A Back Stress Fracture (Spondylolysis): How to Care for Your Child


Spondylolysis (spon-duh-LOL-uh-sis or spon-duh-low-LIE-sis) is a fracture (crack or break) in a bone in the spine called a vertebra. It can happen from repeated stress or from an injury to the spine. It usually heals quickly with rest and physical therapy.

Care Instructions

  • Your child can walk and go up and down stairs as usual.
  • Your child needs to take a break from gym and sports until your health care provider gives the OK.
  • Remind your child NOT to bend backward.
  • If your child has pain and your health care provider says it's OK, you can give one of these medicines:
    • acetaminophen (such as Tylenol® or a store brand)OR
    • ibuprofen (such as Advil®, Motrin® or a store brand)
  • If your child is uncomfortable, it might help to place a bag of ice wrapped in a towel or washcloth on the injured area.
  • If your health care provider recommended physical therapy or exercises, help your child to follow the instructions. 
  • If your health care provider prescribed a back brace, help your child wear it as recommended.

Call Your Healthcare Provider if...

Your child:

  • feels tingling or weakness in the back or legs
  • needs to use the bathroom a lot more often or a lot less often than usual

Go to the ER if...

Your child:

  • loses control of urination (peeing)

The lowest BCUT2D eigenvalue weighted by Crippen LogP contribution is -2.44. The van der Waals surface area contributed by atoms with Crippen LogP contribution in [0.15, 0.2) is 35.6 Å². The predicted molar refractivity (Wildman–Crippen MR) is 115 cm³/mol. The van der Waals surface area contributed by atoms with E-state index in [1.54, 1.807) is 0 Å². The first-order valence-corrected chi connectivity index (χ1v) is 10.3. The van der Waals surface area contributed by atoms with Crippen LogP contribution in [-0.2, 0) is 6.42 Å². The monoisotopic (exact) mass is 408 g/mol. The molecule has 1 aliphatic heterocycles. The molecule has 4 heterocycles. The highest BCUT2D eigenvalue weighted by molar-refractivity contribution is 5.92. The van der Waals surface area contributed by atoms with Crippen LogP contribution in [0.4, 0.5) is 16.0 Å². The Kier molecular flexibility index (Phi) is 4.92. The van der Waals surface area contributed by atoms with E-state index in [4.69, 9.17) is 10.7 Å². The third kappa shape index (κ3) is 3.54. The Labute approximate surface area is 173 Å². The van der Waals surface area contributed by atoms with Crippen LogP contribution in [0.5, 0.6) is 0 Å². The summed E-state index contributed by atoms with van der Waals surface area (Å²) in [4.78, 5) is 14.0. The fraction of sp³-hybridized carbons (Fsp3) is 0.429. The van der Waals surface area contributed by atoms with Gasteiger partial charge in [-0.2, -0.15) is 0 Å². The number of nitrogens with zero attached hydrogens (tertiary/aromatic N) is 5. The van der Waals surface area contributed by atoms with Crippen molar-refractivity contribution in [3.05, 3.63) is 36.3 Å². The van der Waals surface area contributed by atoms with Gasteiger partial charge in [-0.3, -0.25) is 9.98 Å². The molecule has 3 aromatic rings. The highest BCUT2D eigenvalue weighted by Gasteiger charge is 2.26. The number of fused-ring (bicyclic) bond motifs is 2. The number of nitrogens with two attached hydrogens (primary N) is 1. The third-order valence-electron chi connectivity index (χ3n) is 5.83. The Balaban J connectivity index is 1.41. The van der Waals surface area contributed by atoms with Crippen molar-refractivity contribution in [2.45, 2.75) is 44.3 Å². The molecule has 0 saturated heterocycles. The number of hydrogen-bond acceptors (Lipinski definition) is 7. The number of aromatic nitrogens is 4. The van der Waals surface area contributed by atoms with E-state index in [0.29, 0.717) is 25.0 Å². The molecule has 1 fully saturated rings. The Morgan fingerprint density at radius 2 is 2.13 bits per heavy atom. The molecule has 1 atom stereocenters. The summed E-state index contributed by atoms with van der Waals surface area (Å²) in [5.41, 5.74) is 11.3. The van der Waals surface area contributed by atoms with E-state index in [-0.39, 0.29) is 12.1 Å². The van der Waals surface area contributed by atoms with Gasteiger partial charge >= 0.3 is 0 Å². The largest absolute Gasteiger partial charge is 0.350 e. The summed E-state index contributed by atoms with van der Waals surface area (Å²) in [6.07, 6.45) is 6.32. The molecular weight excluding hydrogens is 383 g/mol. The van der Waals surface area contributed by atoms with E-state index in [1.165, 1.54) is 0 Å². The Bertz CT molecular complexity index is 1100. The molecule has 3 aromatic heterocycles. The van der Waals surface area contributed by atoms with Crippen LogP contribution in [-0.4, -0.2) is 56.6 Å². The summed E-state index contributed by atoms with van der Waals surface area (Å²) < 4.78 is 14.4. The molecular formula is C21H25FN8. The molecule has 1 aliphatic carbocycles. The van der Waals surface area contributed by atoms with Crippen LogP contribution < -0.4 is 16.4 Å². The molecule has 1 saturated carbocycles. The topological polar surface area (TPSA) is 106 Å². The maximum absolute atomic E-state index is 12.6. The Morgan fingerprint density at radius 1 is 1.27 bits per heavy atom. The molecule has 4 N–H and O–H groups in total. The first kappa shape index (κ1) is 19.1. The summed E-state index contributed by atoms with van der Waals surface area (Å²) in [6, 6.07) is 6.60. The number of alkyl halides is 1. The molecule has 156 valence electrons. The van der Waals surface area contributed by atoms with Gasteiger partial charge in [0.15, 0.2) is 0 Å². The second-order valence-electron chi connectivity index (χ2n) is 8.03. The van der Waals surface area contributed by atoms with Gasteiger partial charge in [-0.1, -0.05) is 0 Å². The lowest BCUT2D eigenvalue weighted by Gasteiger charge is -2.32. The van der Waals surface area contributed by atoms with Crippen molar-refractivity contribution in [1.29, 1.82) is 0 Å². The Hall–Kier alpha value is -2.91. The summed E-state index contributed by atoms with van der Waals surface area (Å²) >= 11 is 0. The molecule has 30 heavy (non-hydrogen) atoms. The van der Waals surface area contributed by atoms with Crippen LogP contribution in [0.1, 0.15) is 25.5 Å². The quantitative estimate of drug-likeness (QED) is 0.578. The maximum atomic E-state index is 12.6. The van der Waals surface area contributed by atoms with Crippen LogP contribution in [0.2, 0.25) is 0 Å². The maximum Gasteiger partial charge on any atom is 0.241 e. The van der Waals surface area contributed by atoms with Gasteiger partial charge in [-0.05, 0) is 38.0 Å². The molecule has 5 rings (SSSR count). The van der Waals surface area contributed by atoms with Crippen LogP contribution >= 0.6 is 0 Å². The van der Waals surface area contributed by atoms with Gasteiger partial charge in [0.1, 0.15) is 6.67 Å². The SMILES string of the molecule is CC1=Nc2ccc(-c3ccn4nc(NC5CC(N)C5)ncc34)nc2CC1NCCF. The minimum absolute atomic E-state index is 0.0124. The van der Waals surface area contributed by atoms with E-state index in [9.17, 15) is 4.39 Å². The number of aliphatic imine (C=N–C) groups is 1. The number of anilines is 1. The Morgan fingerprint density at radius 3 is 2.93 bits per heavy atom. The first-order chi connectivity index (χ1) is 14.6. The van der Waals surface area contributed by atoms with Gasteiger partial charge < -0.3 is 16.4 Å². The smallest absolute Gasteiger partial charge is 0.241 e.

• loses control of bowel movements (pooping)
  • has trouble moving or controlling the lower body

More to Know

How does a back stress fracture happen? A back stress fracture can develop over time as a child's growing spine is put under repeated stress from lots of bending, twisting or tightening of the back muscles. 

Young people have a greater chance of getting spondylolysis because their bones are still growing. Kids and teens who do sports and activities that can strain the lower back or that involve a lot of leaning back are especially likely to develop it. This can include football, weightlifting, gymnastics, volleyball, ballet, golf and wrestling.

When can my child return to sports and activities? Most kids and teens with a back stress fracture will feel better in 3 months. Your child should wait until the pain is gone and there are no problems when moving before playing contact sports or doing challenging activities. To help prevent more serious back problems, an injury should be completely better before your child returns to these activities.

What can we do to prevent more problems in the future? After recovery, kids and teens need to keep up with the proper techniques and sports safety measures they learned. They should keep their core muscles strong and flexible, and take breaks between sports seasons, games and competitions. Kids and teens should immediately stop doing any activity that causes back pain. They should see their health care provider and not return to play until the pain goes away.